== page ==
I've been thinking about doing this post for a while, kind of a "top ten" list of what I've learned. But I'm not sure I've got 10 things to post and school is still a work in progress, so I'm treating the list the same way. Here is my unfinished, in-progress list of the top things I learned in nursing school.
The best physicians generally aren't good doctors. This of course isn't a hard and fast rule. There are some doctors that I work with who are expert surgeons or diagnosticians and who are also very caring and compassionate human beings. But they are the exception. By and large, the doctors who are the best at what they do plainly stink at how they do it. Family needs or questions are ignored or demeaned and patient needs, insofar as they don't correspond to the doctor's specialty, are treated as secondary when acknowledged at all. For that reason, even if they are the best in the operating room or during a code, they aren't the people I'd want taking care of me. If my prognosis is poor, I'd rather have someone treat me and my family with dignity and respect instead of having a doctor that might give me a few more days of life while treating us like inconveniences.
It is amazing what you can adapt to. When I was young, cleaning up after the dog would send me to the bathroom fighting a fit of gagging and dry heaves. The mere scent of vomit would set me off and the actual sight of puke was almost more than I could take. Rotting garbage, a dead animal, moldy food - the odors were just too much. But now, oh boy, now you could be shooting out of both ends and it wouldn't faze me excepting the knowledge that I'll be the one to clean it up. Also, the...uh...texture and aroma of certain bodily functions can be diagnostic. So I'm definitely over my weak stomach and at odd times find myself sniffing gently in the hospital hall trying to figure out who's got the C. diff and who is just gassy.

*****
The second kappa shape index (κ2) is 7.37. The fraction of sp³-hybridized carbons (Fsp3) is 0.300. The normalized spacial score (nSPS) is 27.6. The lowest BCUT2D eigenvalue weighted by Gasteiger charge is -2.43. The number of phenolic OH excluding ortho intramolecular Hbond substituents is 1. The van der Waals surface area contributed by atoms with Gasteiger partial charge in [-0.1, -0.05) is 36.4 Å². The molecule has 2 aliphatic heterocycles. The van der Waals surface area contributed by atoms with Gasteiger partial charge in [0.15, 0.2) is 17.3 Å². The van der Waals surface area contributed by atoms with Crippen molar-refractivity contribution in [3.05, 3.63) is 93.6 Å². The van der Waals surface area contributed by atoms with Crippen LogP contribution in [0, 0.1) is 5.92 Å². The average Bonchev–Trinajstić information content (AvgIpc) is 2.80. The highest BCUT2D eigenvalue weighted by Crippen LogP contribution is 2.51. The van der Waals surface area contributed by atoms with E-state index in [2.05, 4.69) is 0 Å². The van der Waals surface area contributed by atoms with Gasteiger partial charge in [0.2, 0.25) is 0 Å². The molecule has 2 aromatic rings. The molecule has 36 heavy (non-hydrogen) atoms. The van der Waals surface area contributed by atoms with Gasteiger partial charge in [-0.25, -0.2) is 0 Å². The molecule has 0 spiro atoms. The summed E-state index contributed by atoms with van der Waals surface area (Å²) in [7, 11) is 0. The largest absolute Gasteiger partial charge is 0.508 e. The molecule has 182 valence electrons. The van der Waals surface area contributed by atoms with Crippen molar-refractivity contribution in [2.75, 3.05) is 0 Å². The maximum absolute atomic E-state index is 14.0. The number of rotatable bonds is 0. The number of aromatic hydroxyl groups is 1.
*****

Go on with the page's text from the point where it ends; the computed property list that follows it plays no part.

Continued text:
If someone says they're going to throw up, its best to take them at their word. And to get out of the way.
Hospitals really do smell funny. I noticed it the very first day I started working in one but forgot all about it until I went in to one to visit someone. Once I was out of my scrubs and just a guy off the street, that smell hit me full force again even though I'm in a hospital 3-4 days a week. That reminded me how bewildering and intimidating the hospital can be for people who aren't used to it.
What we can do to you far exceeds what we can do for you. And the reason, more often than not, that we are doing all of these things to you is because of your family. They can't let you go even though there is no hope for recovery and keeping you alive is only prolonging your suffering. Why? Guilt and fear. Guilt about what is left unsaid or undone, about past wrongs not made right and deep-seated fear about all of our fates. It is generally the conflicted, wounded families that experience so much ambivalence and confusion in the face tragedy. So please, right after you're done reading this, go apologize to those you've hurt and forgive those who have hurt you. Reassure them of your love and forgiveness and remind them about God's. It just may save all of you untold suffering and emotional pain at some unfortunate point in the future. More importantly, it will change that relationship for the rest of your respective lives. And tell at least a few of them in explicit detail exactly what you do and do not want done should you end up laying in an ICU with machines keeping you alive. Maybe, just for fun, put it in writing.